Secondly, I see people being funneled into membership organisations that have radical *members* but practise reformism like encouraging people to vote. There's two problems here. The first is that this puts all our eggs in one basket, and these organisations can be broken overnight by spreading rumors and going after a few people. That could drive away the mass membership, if the timing was right. They would wait until all the smaller and more radical organisations have disappeared, then strike. Before driving wedges between people internally, they will cause divisions and resentment between organisations. This is already happening, when the bigger groups refuse to work with or acknowledge smaller more radical unions. This could escalate into seeking and exploiting internal divisions: the drive to keep "purists" out could easily push them in a more reformist direction, or else lead to splits on political issues that bubble beneath the surface. If we are going to head that off, there needs to be more emphasis on building a MOVEMENT of tenants and workers, rather than calls like "join this union and it will fix your life". We need to emphasise that this is bigger than any one organisation, we need to work together and get comfortable with organising people who will never join an organisation. After all, some of the most important disputes in trade union history weren't part of a formal union! If we shift the focus to movements rather than memberships then it becomes harder to divide people based on perceived grievances, and easier to build new organisations from the ashes when one dies or goes reformist. One organisation may die but the social relationships we built along the way will live on. An informal workers' movement is the base we should be seeking to build first and foremost.

Red Marriott

2 years 10 months ago

In reply to by

Submitted by Red Marriott on July 12, 2021


Another example is "Aufhebengate", which I never once saw a shred of evidence for, only rumors among insurrectionaries that libcom and others were somehow collaborating with the state (!!).

This shows your complete lack of understanding of Aufhebengate and so casts doubt on all your other speculations. This article was written by, not insurrectionists, but people actively engaged in trying to create the "informal workers movement" you desire;
Here's "a shred of evidence" you never saw:

Dr John Drury, from the University of Sussex, led an investigation into the early phases of the riots in Tottenham Hale and Haringey.
Speaking the British Science Festival at the University of Brighton, he said: "This riot saw traditional post-code rivalries melt away in the face of a common enemy in the police, and the emergence of a new shared identity. Our research shows for the first time how that happened.
"Police forces and others may feel that they understand how gang mentalities work but our findings show that at times like this, a fresh sense of community can break down existing loyalties.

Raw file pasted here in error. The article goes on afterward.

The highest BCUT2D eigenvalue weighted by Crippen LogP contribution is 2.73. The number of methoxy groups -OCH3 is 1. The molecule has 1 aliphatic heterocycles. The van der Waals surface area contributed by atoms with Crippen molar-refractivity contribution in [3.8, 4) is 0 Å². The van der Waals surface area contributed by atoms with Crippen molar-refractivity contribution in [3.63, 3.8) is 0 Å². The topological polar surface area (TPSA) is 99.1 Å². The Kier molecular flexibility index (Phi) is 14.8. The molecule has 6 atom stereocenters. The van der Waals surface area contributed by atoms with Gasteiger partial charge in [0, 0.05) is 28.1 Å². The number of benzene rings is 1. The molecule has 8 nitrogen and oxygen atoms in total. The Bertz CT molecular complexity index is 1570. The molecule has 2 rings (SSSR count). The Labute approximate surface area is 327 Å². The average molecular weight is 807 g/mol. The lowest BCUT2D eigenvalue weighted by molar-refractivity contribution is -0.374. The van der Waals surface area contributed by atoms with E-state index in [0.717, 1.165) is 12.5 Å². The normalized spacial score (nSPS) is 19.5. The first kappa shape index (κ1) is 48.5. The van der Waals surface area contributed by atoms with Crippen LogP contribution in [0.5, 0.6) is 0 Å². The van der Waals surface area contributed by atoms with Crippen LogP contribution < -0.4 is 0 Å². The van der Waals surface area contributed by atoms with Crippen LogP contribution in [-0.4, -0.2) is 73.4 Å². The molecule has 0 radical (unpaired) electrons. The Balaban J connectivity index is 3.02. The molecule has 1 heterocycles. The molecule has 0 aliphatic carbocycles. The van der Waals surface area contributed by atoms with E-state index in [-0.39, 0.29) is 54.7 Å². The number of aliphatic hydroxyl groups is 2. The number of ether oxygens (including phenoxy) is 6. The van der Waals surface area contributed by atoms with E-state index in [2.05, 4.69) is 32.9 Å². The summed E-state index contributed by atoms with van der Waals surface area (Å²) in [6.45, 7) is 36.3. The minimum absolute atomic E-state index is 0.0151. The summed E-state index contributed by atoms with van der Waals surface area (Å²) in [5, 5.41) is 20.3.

"We're talking to police forces and councils about what our research shows. We hope that those responsible for law enforcement and keeping communities safe will take stock."

R Totale

2 years 10 months ago

In reply to by

Submitted by R Totale on July 12, 2021

Interesting comments, a lot to take in there - virtually a whole article in its own right. A few thoughts:
I think the bar for accusing someone of being a state agent should be set very high and I don't think ARR's pre-NCRI work meets it. I think his bad decisions are pretty much all explainable by being a careerist rather than anything else, which in turn means that there's arguably parallels between him and the good Dr JD - both would-be radicals who are also trying to build public brands in a field that rewards liberalism.

Not sure what you mean about the terf intervention at the anarchist bookfair, I thought the person handing out the leaflets was always fairly open about their identity (at the time she was a Green Party aspiring politician, she's now been kicked out).

On Aufhebengate, I think that as RM says the basic facts about the central person's work are pretty clear. Although I suppose there's room for interpretation as to how much significance people place on those facts and the wider lessons they draw.

On current state repressive strategy, rather than write anything long about it now, here's threads about two ongoing cases that I think are worth paying attention to:

Fwiw, I've seen virtually no discussion in the anarchist milieu about either of those cases, unless it's being had privately and I've just missed it? The Issam Hijjawi prosecution sounds very dodgy indeed from what I've seen:


2 years 10 months ago

In reply to by

Submitted by jc on July 17, 2021

Thanks for your replies R Totale and Red Marriott

I'll have to eat my words re Aufhebengate! No idea how I didn't find that article before, or something like it. It turns out that the best way to answer a question is to make wild accusations on the internet :P

Same re the TERFs at the bookfair, though it's true I never saw them named by anarchists before (maybe I missed it?). It IS interesting that this one was Green Party though, and seemingly went to the anarchist bookfair to create a reaction.

Looking back over articles and comments as I write this I'd forgotten how bad it all got. Overall though, it looks less like a case of manufactured conflict, and more like pre-existing conflict was expanded and pushed further. I want to think it was all the state that did that, but there ARE people who just cause trouble for the sake of it.